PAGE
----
In the video below, Dom Sagolla, the Co creator of twitter, explains, “One can change the world with 140 characters.”


As stated in one of the earlier blogs, “I am no expect in PR”. But I am and expert at researching and gathering my own opinion about something. While some of you may agree or disagree with twitter enhancing or hindering your pr writing skills, I want to know your opinion either way.

Example of the way it all started

In grade school, we all learned the basics of how to write an essay or a research paper. Some of your teachers have told you that the paper has to be a certain length. 200 words, 600 words, either way you were limited to how much you can write. You knew that you couldn’t write no more than that, so you had to come up with different strategies when trying to get your point across addressing the topic of the paper. Mean while, you had to write it so that it wouldn’t be below or exceed the limit given to you. This is an example of how Twitter helps PR agents enhance their writing skills.
The importance of social media and public relations

How can I get my point across using only 140 characters? There are many people that work well under pressure, and in certain situations in the PR industry, you are not givin alot of time to come up with ideas and broadcast them to the media. In order to become a successful PR agent, it is imparative that you familiarize yourself with the social media platform to network with people and promote your business or blog. You need to be able to adapt to any circumstance when it comes to your career. Successful business across the United States have a twitter account and expect PR to communicate with consumers as clear, crisp, and quickly as possible.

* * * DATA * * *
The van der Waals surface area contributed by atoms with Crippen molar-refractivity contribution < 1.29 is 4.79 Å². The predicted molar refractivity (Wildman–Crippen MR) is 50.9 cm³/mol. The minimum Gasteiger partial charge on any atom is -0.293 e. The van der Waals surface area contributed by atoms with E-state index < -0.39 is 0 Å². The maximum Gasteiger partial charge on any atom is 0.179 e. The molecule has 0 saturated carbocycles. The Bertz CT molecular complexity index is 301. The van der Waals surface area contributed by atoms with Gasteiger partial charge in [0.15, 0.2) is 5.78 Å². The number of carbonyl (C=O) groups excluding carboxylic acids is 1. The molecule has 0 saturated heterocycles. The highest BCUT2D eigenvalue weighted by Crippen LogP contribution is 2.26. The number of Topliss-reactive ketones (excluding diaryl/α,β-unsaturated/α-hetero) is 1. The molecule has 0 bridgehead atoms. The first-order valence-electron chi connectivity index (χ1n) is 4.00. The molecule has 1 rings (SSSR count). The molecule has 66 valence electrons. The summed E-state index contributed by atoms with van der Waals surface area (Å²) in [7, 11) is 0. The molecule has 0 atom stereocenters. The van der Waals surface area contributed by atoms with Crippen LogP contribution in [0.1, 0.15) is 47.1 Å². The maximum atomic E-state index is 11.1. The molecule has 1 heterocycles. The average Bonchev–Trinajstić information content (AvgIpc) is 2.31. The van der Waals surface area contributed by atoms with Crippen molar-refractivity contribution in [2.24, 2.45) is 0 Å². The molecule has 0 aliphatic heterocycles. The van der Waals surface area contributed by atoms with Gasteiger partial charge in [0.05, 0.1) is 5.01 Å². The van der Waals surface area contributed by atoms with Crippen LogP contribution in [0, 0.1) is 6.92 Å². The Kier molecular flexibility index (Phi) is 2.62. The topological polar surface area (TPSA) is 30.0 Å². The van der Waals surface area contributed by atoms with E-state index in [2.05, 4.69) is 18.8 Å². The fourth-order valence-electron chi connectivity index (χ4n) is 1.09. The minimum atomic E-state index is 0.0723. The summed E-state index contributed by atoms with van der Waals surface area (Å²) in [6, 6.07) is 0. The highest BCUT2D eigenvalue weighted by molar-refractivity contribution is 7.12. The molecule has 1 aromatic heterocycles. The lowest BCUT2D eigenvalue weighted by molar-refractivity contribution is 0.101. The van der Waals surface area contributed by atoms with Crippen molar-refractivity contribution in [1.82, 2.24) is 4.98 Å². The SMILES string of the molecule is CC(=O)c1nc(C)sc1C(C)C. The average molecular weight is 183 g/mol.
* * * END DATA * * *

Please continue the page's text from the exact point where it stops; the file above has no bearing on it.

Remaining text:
Referring to Jeremy Porter and his article, he discusses how the media have embraced Twitter as their new platform of choice, and many PR specialists use this tool as a way to communicate fast-paced and efficient. Using too many words to convey a message can hinder you from explaining the core idea. Being persuasive is all about simplifying, but still able to convey the message. Social media gives you the ability to communicate in real time with your customer base and gives you a chance to build strong interactions. With social media you can provide special incentives, promotional codes, as well as sneak peeks at upcoming products.

Name one company that chooses not to communicate via twitter? I don’t think I can. Persuasive tactics are used on a daily basis from businesses via twitter. 140 characters must not be that difficult to phatham with. According to our text book “Think Public Relations” on page 241, Coffee company Starbucks uses twitter messages to refute a rumor that it wasn’t sending coffee troops to Iraq in protest of the war. It’s interesting to see how such an important and controversial issue can be discussed using Twitter even though your limited to the messages. Facebook is another story in how using the tool can enhance writing skills. Some have argued that Facebook is an easier tool to use because you are not limited to conversations and have room to carry out the message. In PR there are situations where you are not givin a lot of time or space when getting the message out to the public. Since the industry is so faced paced, twitter is a more productive tool when trying to reach the point.

Ways in which microblogging can enhance PR writing skills:

  • You start writing short and to the point-Writing short and crisp allows you to attract others and make them read your post. Also gives a fast-paced launch.
  • You get a chance to sharpen your editing skills-The purpose is to share your idea w/in a few words such that it encourages your followers to perform some action such as clicking on the link or retweeting your post and spread it amongst their followers.
  • Your vocabulary gets better-Look through the dictionary and thesaurus and find out the right words which can be used as substitutes for phrases.

Now, you should be able to focus only on the important pieces of your topic! The less words, the more interesting! Millions of PR agents use twitter to launch new products and events, send messages, communicate with other businesses, and inform consumers about the benefits of their product in only 140 characters. How cool is that? Twitter

“Social media is like a snowball rolling down the hill. It’s picking up speed. Five years from now, it’s going to be the standard.” – Jeff Antaya, chief marketing officer of Plante Moran